The first builder we talked to is a well known local company that built most of the pools in our neighborhood. They were clearly experienced, prices were good, but they had a two-year wait list. Because of that, we started contacting others to get competitive bids and didn't feel rushed to do so. This process took most of the summer last year to schedule and meet with different companies in off-hours. We found some pretty big differences in approach, material and costs amongst them all so getting things to a point that we could compare apples-to-apples was challenging. Many of the cheaper options required you do to the legwork to hire subcontractors like electric, gas and concrete. Those that wrapped some or all of the services into their fees were higher, but since we have full time jobs, it seemed like a worthy additional expense to not have to play GM on every need. Plus it seems that there will be a lot of benefit in leveraging a company with existing relationships to ensure the job would get done when it was needed and be to spec.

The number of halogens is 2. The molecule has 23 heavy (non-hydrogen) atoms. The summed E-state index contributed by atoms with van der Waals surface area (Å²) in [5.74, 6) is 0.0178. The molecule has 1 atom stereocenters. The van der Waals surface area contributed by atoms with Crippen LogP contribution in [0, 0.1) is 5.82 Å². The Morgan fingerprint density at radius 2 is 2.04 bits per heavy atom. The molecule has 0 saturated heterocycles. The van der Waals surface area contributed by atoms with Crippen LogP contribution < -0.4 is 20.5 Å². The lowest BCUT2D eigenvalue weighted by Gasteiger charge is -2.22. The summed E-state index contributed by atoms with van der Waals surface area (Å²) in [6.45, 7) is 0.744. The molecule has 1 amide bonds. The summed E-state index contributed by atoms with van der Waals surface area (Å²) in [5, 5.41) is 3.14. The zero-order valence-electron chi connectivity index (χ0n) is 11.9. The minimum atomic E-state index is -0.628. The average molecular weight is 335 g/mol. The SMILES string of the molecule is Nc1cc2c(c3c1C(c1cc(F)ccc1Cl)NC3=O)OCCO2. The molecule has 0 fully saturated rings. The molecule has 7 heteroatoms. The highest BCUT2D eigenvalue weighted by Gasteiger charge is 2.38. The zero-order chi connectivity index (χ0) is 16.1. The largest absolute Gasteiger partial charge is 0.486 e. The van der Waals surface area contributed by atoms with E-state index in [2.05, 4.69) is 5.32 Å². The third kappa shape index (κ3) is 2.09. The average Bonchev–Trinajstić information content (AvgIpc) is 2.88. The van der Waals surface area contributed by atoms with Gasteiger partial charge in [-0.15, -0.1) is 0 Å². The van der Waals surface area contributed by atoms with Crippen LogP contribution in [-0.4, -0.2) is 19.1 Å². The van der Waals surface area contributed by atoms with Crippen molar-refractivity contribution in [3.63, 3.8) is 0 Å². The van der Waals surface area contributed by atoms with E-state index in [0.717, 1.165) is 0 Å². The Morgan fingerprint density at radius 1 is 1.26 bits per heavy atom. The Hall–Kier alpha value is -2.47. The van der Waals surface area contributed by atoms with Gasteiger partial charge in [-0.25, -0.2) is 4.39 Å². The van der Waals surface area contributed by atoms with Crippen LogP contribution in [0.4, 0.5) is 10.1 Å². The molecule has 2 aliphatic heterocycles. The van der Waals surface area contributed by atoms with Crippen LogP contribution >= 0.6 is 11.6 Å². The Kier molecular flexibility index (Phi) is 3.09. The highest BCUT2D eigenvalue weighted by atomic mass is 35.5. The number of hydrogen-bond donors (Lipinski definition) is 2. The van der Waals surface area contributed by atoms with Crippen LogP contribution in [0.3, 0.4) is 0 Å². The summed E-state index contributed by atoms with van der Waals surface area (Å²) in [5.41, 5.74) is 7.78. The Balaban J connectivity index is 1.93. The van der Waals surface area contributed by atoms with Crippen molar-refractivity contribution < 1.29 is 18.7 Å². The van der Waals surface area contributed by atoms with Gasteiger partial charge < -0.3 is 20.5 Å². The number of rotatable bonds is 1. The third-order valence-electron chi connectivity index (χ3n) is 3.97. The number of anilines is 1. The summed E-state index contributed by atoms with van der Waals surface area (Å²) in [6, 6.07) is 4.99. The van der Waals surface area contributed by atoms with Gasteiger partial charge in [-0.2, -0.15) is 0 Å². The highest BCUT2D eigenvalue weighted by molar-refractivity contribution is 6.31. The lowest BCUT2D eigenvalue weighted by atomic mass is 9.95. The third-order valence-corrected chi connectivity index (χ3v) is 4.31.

We're moving into contracting with a new company that we're excited about. While there's some risk with a project of this size with a new company, we love the perspective, attention and energy they are bringing to the project. Responsiveness has been really great and they are clearly passionate about doing things the right way. They're also already bringing some cool ideas and vizualizations that we'll share later once we know we're a lock.


Contracting Phase

We're in the middle of making a lot of decisions right now to get into contract mode and when we've landed on our final game plan, we'll share more details! STAY TUNED!

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we're kiersten and zach

Follow along with us each week as we work to make the very 2000s home we bought during the middle of a pandemic more “us.” We’ll share everything from quick fixes to more permanent changes, along with projects you can do in your own home. Zach will also share all his lawn and garden advice as he starts over on the yard.